The Wisdom of Uncertainty

Nancy KalinaBefore my partner and I left for Zambia, a friend asked me, “What are you most excited about seeing?” It’s an interesting question. However, I had no answer to it. When I had worked through my anxiety and fears about going to Zambia with a hip that is degenerating quickly, I allowed myself to grieve the trip that was in my head, which means grieving the trip that I had dreamt of and expected to occur. Going through this process opened me up to the mysteries that were awaiting me in Zambia. Weeks before leaving, I found myself staying in the present moment. My mind was not wandering to the future and trying to figure out what we would experience and what we would see. I simply enjoyed my time in Bloomington leading up to the trip.

Once we got to Zambia, I realized what a gift it was to simply be open to whatever was going to happen. I found myself feeling at peace through the very long flights. Living in the present moment allowed me to remain relatively calm when my luggage did not show up in Zambia. This stunned Kim so much that she remarked about it numerous times. Now, realize that I had a couple of moments when this hiccup frustrated me, but for the most part, I rolled with the experience of being in Zambia without luggage for five days. This may seem small to many of you, but being without “your stuff” in a foreign country lacking a Target on every corner can be a big deal.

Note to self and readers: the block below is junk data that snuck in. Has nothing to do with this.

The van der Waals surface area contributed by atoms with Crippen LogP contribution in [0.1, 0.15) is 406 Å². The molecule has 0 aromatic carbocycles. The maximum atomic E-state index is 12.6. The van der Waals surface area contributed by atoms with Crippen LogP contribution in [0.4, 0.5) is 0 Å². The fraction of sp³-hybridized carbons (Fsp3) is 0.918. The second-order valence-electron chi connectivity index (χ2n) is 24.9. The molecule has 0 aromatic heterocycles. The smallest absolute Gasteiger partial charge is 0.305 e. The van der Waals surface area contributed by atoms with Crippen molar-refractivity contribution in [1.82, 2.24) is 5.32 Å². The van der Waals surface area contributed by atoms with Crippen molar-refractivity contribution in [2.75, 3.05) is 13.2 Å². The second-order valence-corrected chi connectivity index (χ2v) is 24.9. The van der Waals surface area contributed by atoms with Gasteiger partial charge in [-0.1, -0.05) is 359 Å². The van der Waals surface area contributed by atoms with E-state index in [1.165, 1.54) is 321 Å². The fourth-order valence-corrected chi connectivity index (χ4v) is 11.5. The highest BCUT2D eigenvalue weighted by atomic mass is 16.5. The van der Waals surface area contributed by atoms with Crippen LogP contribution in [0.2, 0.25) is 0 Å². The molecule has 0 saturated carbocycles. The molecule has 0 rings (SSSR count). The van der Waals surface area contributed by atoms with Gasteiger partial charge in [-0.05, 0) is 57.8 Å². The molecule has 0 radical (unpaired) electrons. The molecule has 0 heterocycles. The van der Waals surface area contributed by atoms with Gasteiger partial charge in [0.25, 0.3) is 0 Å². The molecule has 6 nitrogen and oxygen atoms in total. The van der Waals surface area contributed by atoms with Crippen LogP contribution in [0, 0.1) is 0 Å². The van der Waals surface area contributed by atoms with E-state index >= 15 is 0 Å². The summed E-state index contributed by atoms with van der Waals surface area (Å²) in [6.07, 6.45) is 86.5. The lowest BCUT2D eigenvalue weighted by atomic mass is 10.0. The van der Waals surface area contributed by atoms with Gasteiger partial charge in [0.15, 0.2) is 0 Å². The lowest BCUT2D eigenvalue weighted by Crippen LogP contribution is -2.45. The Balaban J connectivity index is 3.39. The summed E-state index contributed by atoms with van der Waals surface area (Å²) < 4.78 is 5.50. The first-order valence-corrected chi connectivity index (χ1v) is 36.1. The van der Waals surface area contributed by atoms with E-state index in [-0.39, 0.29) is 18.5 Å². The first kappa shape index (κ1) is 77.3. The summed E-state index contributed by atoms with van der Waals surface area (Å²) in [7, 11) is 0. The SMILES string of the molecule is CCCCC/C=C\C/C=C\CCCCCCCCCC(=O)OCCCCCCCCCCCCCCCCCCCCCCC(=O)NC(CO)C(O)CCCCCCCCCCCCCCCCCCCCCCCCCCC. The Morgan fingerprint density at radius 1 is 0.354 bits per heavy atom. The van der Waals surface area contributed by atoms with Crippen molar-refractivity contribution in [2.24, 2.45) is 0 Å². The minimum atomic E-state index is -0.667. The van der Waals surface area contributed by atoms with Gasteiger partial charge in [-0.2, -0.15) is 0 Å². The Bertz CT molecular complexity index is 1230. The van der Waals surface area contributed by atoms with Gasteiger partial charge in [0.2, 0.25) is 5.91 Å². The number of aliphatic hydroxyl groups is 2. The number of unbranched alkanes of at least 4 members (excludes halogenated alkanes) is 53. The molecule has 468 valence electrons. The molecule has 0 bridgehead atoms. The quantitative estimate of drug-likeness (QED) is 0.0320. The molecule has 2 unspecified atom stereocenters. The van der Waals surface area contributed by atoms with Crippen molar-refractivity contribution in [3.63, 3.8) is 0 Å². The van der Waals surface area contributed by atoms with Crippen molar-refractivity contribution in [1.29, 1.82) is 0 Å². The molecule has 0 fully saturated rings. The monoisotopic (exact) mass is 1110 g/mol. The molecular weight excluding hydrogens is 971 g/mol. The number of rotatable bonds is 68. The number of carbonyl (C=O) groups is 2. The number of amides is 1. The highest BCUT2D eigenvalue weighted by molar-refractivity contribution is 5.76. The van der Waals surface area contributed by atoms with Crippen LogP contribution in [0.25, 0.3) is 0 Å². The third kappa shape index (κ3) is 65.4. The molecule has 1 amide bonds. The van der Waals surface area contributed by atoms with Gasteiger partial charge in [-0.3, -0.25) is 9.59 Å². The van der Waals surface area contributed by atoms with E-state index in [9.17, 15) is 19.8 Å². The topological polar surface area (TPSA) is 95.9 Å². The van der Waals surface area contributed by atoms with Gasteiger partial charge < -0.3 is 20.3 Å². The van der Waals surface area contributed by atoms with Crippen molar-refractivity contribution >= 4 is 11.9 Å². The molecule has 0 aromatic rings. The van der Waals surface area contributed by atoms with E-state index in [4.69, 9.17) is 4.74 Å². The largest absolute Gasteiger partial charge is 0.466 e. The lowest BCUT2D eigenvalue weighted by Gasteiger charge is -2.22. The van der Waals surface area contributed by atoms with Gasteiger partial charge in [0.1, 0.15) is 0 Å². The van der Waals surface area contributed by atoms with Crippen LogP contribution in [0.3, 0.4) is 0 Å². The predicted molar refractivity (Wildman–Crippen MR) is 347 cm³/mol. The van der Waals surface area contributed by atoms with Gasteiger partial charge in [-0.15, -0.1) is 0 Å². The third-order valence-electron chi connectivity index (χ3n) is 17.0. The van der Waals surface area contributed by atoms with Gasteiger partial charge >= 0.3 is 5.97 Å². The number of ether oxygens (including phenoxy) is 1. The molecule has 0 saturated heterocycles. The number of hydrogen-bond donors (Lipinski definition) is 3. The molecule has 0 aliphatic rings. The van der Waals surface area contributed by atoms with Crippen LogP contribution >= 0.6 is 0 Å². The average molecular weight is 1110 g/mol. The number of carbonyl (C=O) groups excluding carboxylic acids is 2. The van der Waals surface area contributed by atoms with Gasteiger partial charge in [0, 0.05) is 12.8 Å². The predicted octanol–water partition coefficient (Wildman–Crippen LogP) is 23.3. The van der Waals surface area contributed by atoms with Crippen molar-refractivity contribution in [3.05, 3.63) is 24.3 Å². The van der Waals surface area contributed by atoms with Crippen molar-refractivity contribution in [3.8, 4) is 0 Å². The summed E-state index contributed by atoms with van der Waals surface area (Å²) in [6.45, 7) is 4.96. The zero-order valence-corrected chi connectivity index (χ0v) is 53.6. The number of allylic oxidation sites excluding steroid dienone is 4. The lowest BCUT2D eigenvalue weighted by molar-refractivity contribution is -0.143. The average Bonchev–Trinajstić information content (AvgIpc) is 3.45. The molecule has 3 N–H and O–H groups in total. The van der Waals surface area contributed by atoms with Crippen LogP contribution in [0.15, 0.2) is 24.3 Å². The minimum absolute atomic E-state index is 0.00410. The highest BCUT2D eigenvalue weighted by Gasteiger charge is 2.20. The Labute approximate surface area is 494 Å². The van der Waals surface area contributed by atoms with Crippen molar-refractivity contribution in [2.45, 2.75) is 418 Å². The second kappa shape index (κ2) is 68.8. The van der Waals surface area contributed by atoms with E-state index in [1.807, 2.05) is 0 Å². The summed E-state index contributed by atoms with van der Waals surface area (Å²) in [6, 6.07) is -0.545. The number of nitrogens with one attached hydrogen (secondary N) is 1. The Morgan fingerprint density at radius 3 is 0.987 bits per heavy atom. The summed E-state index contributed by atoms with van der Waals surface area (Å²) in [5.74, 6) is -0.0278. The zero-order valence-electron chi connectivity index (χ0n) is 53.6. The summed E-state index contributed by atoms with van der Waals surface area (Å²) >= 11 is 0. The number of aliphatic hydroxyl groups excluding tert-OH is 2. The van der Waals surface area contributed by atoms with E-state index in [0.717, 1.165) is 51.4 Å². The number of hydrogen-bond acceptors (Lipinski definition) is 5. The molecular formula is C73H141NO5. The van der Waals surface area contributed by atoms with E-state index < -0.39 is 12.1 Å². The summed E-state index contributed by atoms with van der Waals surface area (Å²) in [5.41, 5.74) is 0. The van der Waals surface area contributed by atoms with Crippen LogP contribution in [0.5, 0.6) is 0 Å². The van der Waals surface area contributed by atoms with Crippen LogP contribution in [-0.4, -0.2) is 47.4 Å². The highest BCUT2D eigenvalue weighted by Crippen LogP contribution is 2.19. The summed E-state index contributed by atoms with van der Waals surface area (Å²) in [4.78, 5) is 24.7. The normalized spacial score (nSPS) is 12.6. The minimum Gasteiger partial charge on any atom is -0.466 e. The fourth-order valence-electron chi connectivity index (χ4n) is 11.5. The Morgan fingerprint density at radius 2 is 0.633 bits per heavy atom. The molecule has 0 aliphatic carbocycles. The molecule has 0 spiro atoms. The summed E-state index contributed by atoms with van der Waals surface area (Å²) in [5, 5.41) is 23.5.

I truly believe that rolling with whatever life presented allowed me to be on the receiving end of some wonderful gifts. First of all, my dear Kim shared some clothing with me. Secondly, I met a lovely woman, Amy Alderman from the Bushcamp Company, who loaned me some of her clothes as well. This woman, who was for all intents and purposes a stranger to me, lent me clothes, sunscreen, and flip-flops to help make those five days as enjoyable as possible. To be honest, with all of the generosity that I was receiving, I completely forgot that I was a woman without her stuff! I focused on whatever I was experiencing. For example, I noticed that the elephants, giraffes, baboons, and other incredible creatures did not change their clothes every day. They simply had one outfit, and that worked for them! So, I tried to take a lesson from nature on accepting who I was and the circumstances I found myself in.